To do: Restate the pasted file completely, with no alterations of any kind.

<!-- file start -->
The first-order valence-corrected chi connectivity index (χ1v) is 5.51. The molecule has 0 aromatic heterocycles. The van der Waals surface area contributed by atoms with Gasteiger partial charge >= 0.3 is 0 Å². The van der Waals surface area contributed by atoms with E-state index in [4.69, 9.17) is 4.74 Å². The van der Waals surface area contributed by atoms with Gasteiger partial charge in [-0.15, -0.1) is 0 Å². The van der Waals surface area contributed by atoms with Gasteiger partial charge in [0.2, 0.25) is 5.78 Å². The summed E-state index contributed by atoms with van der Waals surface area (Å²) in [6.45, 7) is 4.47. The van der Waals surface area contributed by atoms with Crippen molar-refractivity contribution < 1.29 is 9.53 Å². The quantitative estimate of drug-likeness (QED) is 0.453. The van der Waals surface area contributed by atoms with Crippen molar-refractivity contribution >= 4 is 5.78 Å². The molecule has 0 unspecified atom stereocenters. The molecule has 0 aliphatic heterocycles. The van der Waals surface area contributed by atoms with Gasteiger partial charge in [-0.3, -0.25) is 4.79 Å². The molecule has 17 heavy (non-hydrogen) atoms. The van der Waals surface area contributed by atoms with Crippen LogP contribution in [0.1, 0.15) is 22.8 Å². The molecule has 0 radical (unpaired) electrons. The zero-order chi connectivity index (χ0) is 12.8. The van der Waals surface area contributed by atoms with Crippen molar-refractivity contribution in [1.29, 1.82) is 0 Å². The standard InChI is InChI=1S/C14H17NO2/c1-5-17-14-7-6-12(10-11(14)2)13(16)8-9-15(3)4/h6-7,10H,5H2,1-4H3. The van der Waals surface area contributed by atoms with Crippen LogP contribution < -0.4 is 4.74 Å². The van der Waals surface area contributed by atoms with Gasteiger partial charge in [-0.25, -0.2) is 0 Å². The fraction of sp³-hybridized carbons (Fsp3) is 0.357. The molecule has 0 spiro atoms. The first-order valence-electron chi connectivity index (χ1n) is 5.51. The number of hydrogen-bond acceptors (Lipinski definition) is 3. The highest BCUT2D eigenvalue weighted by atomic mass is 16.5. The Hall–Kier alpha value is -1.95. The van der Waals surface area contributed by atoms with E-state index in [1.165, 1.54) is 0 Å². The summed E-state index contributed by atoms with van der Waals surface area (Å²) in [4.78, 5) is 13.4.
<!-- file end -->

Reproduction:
The first-order valence-corrected chi connectivity index (χ1v) is 5.51. The molecule has 0 aromatic heterocycles. The van der Waals surface area contributed by atoms with Gasteiger partial charge >= 0.3 is 0 Å². The van der Waals surface area contributed by atoms with E-state index in [4.69, 9.17) is 4.74 Å². The van der Waals surface area contributed by atoms with Gasteiger partial charge in [-0.15, -0.1) is 0 Å². The van der Waals surface area contributed by atoms with Gasteiger partial charge in [0.2, 0.25) is 5.78 Å². The summed E-state index contributed by atoms with van der Waals surface area (Å²) in [6.45, 7) is 4.47. The van der Waals surface area contributed by atoms with Crippen molar-refractivity contribution < 1.29 is 9.53 Å². The quantitative estimate of drug-likeness (QED) is 0.453. The van der Waals surface area contributed by atoms with Crippen molar-refractivity contribution >= 4 is 5.78 Å². The molecule has 0 unspecified atom stereocenters. The molecule has 0 aliphatic heterocycles. The van der Waals surface area contributed by atoms with Gasteiger partial charge in [-0.3, -0.25) is 4.79 Å². The molecule has 17 heavy (non-hydrogen) atoms. The van der Waals surface area contributed by atoms with Crippen LogP contribution in [0.1, 0.15) is 22.8 Å². The molecule has 0 radical (unpaired) electrons. The zero-order chi connectivity index (χ0) is 12.8. The van der Waals surface area contributed by atoms with Crippen molar-refractivity contribution in [1.29, 1.82) is 0 Å². The standard InChI is InChI=1S/C14H17NO2/c1-5-17-14-7-6-12(10-11(14)2)13(16)8-9-15(3)4/h6-7,10H,5H2,1-4H3. The van der Waals surface area contributed by atoms with Crippen LogP contribution < -0.4 is 4.74 Å². The van der Waals surface area contributed by atoms with Gasteiger partial charge in [-0.25, -0.2) is 0 Å². The fraction of sp³-hybridized carbons (Fsp3) is 0.357. The molecule has 0 spiro atoms. The first-order valence-electron chi connectivity index (χ1n) is 5.51. The number of hydrogen-bond acceptors (Lipinski definition) is 3. The highest BCUT2D eigenvalue weighted by atomic mass is 16.5. The Hall–Kier alpha value is -1.95. The van der Waals surface area contributed by atoms with E-state index in [1.165, 1.54) is 0 Å². The summed E-state index contributed by atoms with van der Waals surface area (Å²) in [4.78, 5) is 13.4.